Horror auteur Eli Roth completed the film The Green Inferno in 2013, inspired by the gruesome cannibal flicks of the 1970s, such as Cannibal Holocaust and Cannibal Ferox. The plot follows a group of young activists who travel to the Amazon to assist an endangered tribe, but find themselves held hostage by the same tribe they were intending to save. It premiered that year at the Toronto International Film Festival, and was meant to be released in September 2014, but was delayed indefinitely due to financial difficulties with the production company.
Horror fans and gorehounds alike have been anxiously awaiting the release since before it was announced, but at times it has seemed as if the picture would never grace cinema screens. However, the wait is almost over and the world at large will finally get to see the film very soon. As we previously announced, it is set to grace theaters on September 25th via Blumhouse Tilt and Universal.
In preparation for this long-awaited viewing experience, we here at Wicked Horror would like to invite you to a journey back in time, shedding the strictures of fiction in favor of reality as we examine Five Horrifying Historical Acts of Cannibalism.
Well, we can’t fully shed the strictures of fiction in these accounts. They happened so long ago and have been passed along from one person to another with such regularity that certain details have inevitably been altered, either erroneously or through the desire to make a more exciting story. All of these have a definite basis in reality, but time has turned aspects of them into myth and legend. They have very much become enigmatic, which only serves to make them all the more interesting. And all the more powerful as campfire tales.
On August 12, 1819, the whaling ship the Essex left port in Nantucket on what was intended to be a voyage that lasted more than two years. It seemed almost destined for tragedy. A storm nearly sunk it after only two days at sea; and when stopping on Charles Island in the Galapagos, a careless practical joke set nearly the entire island aflame—an incident suspected of rendering the Floreana Tortoise and the Floreana Mockingbird extinct. In November of the following year, the Essex was attacked by a killer whale, capsizing it. With a crew of 20 men and only three smaller boats among them, their first instinct was to row to the nearest landmass, but decided against it, as those islands were rumored to be populated by cannibals. Instead, they took their chances at sea, hoping to be spotted by another ship. They were further harassed by whales at night, and continued to decline in health due to their lack of rations. After one man perished, he was cut apart and consumed by the others. As others died, they were eaten as well. The three boats, which had managed to stay together this long, became separated. Four men remained alive on the boat of Captain George Pollard, and none of them seemed close enough to death for the others to wait out the clock. Instead, they drew lots to see who would be the next to go, sealing the fate of Pollard’s young cousin Owen Coffin. He was shot and promptly eaten. Another man died, and he too was eaten. Pollard and the only other survivor on the boat, Charles Ramsdell, had taken to breaking the bones and sucking out the marrow. When, after more than three months of being lost at sea, they were rescued by the American ship the Dauphin, Pollard and Ramsdell deliriously stuffed their pockets with the skeletal remains of their crew members, and continued to gnaw on the bones well after they were taken aboard.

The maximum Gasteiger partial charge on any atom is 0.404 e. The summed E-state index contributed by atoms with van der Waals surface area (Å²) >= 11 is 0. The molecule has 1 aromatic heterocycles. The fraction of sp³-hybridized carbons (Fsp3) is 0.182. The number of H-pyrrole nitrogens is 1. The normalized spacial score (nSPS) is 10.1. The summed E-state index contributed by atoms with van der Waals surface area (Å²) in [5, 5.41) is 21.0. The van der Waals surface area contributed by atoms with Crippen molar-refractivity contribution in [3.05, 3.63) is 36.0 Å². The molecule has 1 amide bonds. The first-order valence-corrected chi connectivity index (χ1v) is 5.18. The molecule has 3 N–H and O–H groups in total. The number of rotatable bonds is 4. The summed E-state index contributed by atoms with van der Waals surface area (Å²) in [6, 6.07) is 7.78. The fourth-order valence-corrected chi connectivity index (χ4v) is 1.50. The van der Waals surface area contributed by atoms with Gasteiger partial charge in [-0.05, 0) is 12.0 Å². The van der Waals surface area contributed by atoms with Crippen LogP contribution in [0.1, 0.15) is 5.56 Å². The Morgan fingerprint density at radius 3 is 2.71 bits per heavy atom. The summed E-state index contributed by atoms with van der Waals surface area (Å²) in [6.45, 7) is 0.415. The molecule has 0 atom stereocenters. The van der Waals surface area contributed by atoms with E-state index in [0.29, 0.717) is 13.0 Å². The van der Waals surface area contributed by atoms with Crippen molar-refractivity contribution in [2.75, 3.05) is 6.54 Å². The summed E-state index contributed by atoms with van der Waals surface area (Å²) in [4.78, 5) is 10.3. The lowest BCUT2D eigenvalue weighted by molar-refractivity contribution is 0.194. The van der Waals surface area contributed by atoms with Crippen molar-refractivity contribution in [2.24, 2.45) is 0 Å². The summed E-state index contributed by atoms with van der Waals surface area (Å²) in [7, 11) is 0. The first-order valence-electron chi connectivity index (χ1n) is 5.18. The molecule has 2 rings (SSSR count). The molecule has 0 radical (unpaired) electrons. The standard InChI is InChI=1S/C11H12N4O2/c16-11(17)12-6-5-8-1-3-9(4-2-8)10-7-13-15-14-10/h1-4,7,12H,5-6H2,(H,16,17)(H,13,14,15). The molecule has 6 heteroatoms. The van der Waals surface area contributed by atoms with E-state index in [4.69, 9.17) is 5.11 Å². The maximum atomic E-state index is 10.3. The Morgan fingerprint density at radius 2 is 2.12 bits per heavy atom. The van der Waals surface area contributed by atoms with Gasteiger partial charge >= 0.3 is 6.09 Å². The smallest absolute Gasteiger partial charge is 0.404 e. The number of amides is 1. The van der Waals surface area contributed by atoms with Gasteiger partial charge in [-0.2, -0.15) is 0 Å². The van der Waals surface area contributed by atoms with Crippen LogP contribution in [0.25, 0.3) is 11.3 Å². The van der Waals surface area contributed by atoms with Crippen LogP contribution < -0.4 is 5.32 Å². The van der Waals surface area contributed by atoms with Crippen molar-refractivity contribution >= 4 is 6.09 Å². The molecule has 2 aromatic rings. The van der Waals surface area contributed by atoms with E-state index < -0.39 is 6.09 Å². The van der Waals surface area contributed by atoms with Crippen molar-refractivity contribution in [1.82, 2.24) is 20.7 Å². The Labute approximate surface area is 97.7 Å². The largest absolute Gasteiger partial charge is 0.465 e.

Tarrare was a French showman in the late 1700’s, and something of a medical marvel. He had an absolutely insatiable appetite that seemed to grow worse as he got older, and a steel gut that that could handle all manner of abuse. He earned his wage by performing, eating not only massive amounts of food before an audience, but also that which was not meant to be consumed—including corks, rocks, and silverware. After entering into the military, his commanding officers observed his peculiar abilities and opted to use it to their benefit by placing secret messages in a container and having him swallow it, only to excrete it later at a designated place. He did not possess the stealthiness to excel as a courier, however, and the experiment ended quickly. He became acquainted with a military doctor, and asked for his assistance in sating his appetite. All of the attempts failed, and if anything, his appetite increased. Unable to survive on the meager rations he was allowed, he took to eating the offal from butcher houses, whatever he could scrounge up from refuse piles, and things of a much less savory nature. Having been seen consuming live animals regularly, and caught on at least one occasion drinking the blood that had been removed from patients and eating from the bodies of the dead, he fell under suspicion when a fourteen month old baby went missing nearby. As there was no evidence of his involvement, though, he was simply banished from camp and not seen again until he was near death. Almost immediately after dying, his body began to decay, allowing only a cursory examination before even the chief surgeon couldn’t bear to go any further.